Handgun Law in Connecticut Helped Decrease Gun Homicides

Handguns turned in are seen during a gun buyback event in Bridgeport, Connecticut, on December 28, 2012. Michelle McLoughlin/Reuters

A decades-old gun law in Connecticut requiring residents to have a permit before purchasing a handgun is credited with helping to reduce the state's firearms-related homicide rate by 40 percent, according to a new study.

Legislators in the Constitution State implemented the handgun purchaser licensing law in October 1995. The study found a large drop only in killings involving guns, not in homicides carried out in other ways, according to the researchers from the Johns Hopkins Center for Gun Policy and Research. The study was published online Thursday in the American Journal of Public Health.

Handgun purchaser licensing laws, also known as permit-to-purchase (PTP) laws, "appear to reduce the availability of handguns to criminals and other people who are not legally permitted to buy guns," Daniel Webster, study author and director of the Center for Gun Policy and Research, wrote in a statement.

Researchers tried to discern whether the PTP requirement altered the trends in Connecticut homicides in a significant way that were different from other states with similar levels of killings.

They compared Connecticut's homicide rates in the decade before the adoption of the law, to the expected numbers 10 years after its implementation, had it not passed. For data within the decade after the law was approved, researchers analyzed three states with homicide rates that closely mirrored the numbers in Connecticut—California, Maryland and Rhode Island, Webster tells Newsweek. Those three states and Connecticut also had other similar types of gun policies.

Under the law, all prospective handgun purchasers must first acquire a license from the local police after passing a background check, regardless of whether they will buy the weapon from a licensed dealer or private seller, including on the Internet and at gun shows. The measure also raised the handgun purchasing age from 18 to 21 and made potential buyers complete at least eight hours of approved safety training.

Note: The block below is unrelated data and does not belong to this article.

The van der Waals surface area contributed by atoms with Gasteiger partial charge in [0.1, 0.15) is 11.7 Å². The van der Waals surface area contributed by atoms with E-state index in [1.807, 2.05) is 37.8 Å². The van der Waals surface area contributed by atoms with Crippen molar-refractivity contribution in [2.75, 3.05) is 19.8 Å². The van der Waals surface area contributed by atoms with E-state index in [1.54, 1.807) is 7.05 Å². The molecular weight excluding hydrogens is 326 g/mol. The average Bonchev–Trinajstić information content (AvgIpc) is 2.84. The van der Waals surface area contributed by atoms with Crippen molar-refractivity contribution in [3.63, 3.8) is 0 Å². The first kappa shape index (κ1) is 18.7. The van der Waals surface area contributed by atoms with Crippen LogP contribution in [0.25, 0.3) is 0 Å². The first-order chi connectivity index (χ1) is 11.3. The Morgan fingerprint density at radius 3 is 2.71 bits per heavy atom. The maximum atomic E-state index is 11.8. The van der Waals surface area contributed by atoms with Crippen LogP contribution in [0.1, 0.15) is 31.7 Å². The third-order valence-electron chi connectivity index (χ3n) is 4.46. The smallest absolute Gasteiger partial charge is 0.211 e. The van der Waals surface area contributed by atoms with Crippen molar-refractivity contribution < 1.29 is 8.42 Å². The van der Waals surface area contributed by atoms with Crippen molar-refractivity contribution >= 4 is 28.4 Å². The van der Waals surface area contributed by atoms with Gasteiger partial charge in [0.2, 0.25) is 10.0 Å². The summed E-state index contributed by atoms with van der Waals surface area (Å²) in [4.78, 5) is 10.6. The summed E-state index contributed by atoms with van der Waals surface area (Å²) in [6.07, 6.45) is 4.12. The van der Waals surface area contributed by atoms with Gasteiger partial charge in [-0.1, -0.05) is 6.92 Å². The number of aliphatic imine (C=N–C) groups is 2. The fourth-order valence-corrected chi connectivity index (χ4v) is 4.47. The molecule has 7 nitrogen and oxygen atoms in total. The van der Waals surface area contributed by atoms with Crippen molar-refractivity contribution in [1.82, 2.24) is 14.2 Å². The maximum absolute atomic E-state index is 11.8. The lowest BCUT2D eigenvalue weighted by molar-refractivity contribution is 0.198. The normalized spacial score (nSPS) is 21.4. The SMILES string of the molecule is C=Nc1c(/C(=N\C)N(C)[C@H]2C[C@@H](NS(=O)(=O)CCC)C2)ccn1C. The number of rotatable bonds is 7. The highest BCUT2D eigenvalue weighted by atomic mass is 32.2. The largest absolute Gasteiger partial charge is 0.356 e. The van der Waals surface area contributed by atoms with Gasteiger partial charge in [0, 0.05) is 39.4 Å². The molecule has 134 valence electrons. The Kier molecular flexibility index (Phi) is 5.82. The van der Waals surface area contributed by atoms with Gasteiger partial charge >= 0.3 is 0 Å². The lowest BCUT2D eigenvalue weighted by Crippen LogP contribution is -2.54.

Eighteen states and Washington, D.C., require handgun purchasers from private, unlicensed sellers to pass background checks. Washington, D.C., and 10 states have implemented PTP laws that strengthen the background checks system. The measures vary by state, but generally require background checks for all gun sales—including private sellers—to be completed by local law enforcement.

A loophole at the federal level allows Americans to buy and transfer guns on the Internet or at gun shows without first passing a background check.

Webster acknowledges that there was an expected lag time of about two years from when the Connecticut law went into effect and when the researchers first noticed a decline in gun-related homicides there. They chose Connecticut because it most recently adopted a handgun purchaser licensing law that could be analyzed under their conditions.

States with PTP laws typically have stricter standards for legal gun ownership than do states that don't license handgun purchasers.

The repeal of the 2007 handgun licensing law in Missouri was associated with a 25 percent increase in its firearm homicide rates, according to some of Webster's prior research. None of the states bordering Missouri had a significant change in homicides at the time, Webster says.

The majority of Americans—72 percent—and 59 percent of firearms owners support requiring people to obtain a license before buying a handgun, according to data from a public opinion survey conducted by Webster.

Connecticut received an "A-" grade and ranked second—behind leading California—out of all 50 states in the most recent scorecard published in 2014 by the Law Center to Prevent Gun Violence. Its high-ranking grade indicates the state last year strengthened gun laws, such as tightening restrictions against domestic abusers, banning large capacity ammunition magazines and requiring a permit for the purchases of long guns and ammunition.

The Johns Hopkins Center for Gun Policy and Research is part of the Johns Hopkins Bloomberg School of Public Health.